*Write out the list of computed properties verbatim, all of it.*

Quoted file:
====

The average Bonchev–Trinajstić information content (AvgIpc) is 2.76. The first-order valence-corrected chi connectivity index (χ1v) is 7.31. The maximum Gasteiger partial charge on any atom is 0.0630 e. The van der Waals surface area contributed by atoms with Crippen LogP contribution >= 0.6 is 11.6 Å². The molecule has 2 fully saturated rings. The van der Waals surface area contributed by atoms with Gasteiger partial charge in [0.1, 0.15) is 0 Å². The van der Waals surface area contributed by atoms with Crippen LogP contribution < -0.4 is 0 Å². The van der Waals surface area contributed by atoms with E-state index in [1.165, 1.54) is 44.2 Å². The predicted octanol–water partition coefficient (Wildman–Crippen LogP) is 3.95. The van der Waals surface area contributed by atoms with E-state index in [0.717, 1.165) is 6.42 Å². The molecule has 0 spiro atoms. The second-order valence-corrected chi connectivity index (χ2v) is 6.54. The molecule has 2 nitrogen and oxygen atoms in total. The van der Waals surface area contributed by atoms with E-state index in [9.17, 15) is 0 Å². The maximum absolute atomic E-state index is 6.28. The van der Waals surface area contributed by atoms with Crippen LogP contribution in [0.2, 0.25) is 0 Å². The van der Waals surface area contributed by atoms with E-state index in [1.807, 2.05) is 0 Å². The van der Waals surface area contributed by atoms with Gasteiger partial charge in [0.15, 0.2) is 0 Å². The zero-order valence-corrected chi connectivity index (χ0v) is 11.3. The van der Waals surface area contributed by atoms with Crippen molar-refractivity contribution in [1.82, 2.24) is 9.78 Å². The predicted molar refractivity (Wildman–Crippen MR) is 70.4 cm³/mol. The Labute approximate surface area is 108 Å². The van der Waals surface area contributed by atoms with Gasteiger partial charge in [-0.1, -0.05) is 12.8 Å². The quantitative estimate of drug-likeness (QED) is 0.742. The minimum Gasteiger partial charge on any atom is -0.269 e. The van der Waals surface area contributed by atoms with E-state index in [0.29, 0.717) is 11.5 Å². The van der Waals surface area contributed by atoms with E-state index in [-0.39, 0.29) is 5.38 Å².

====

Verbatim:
The average Bonchev–Trinajstić information content (AvgIpc) is 2.76. The first-order valence-corrected chi connectivity index (χ1v) is 7.31. The maximum Gasteiger partial charge on any atom is 0.0630 e. The van der Waals surface area contributed by atoms with Crippen LogP contribution >= 0.6 is 11.6 Å². The molecule has 2 fully saturated rings. The van der Waals surface area contributed by atoms with Gasteiger partial charge in [0.1, 0.15) is 0 Å². The van der Waals surface area contributed by atoms with Crippen LogP contribution < -0.4 is 0 Å². The van der Waals surface area contributed by atoms with E-state index in [1.165, 1.54) is 44.2 Å². The predicted octanol–water partition coefficient (Wildman–Crippen LogP) is 3.95. The van der Waals surface area contributed by atoms with E-state index in [0.717, 1.165) is 6.42 Å². The molecule has 0 spiro atoms. The second-order valence-corrected chi connectivity index (χ2v) is 6.54. The molecule has 2 nitrogen and oxygen atoms in total. The van der Waals surface area contributed by atoms with E-state index in [9.17, 15) is 0 Å². The maximum absolute atomic E-state index is 6.28. The van der Waals surface area contributed by atoms with Crippen LogP contribution in [0.2, 0.25) is 0 Å². The van der Waals surface area contributed by atoms with E-state index in [1.807, 2.05) is 0 Å². The van der Waals surface area contributed by atoms with Gasteiger partial charge in [0.15, 0.2) is 0 Å². The zero-order valence-corrected chi connectivity index (χ0v) is 11.3. The van der Waals surface area contributed by atoms with Crippen molar-refractivity contribution in [1.82, 2.24) is 9.78 Å². The predicted molar refractivity (Wildman–Crippen MR) is 70.4 cm³/mol. The Labute approximate surface area is 108 Å². The van der Waals surface area contributed by atoms with Gasteiger partial charge in [-0.1, -0.05) is 12.8 Å². The quantitative estimate of drug-likeness (QED) is 0.742. The minimum Gasteiger partial charge on any atom is -0.269 e. The van der Waals surface area contributed by atoms with E-state index in [0.29, 0.717) is 11.5 Å². The van der Waals surface area contributed by atoms with E-state index in [-0.39, 0.29) is 5.38 Å².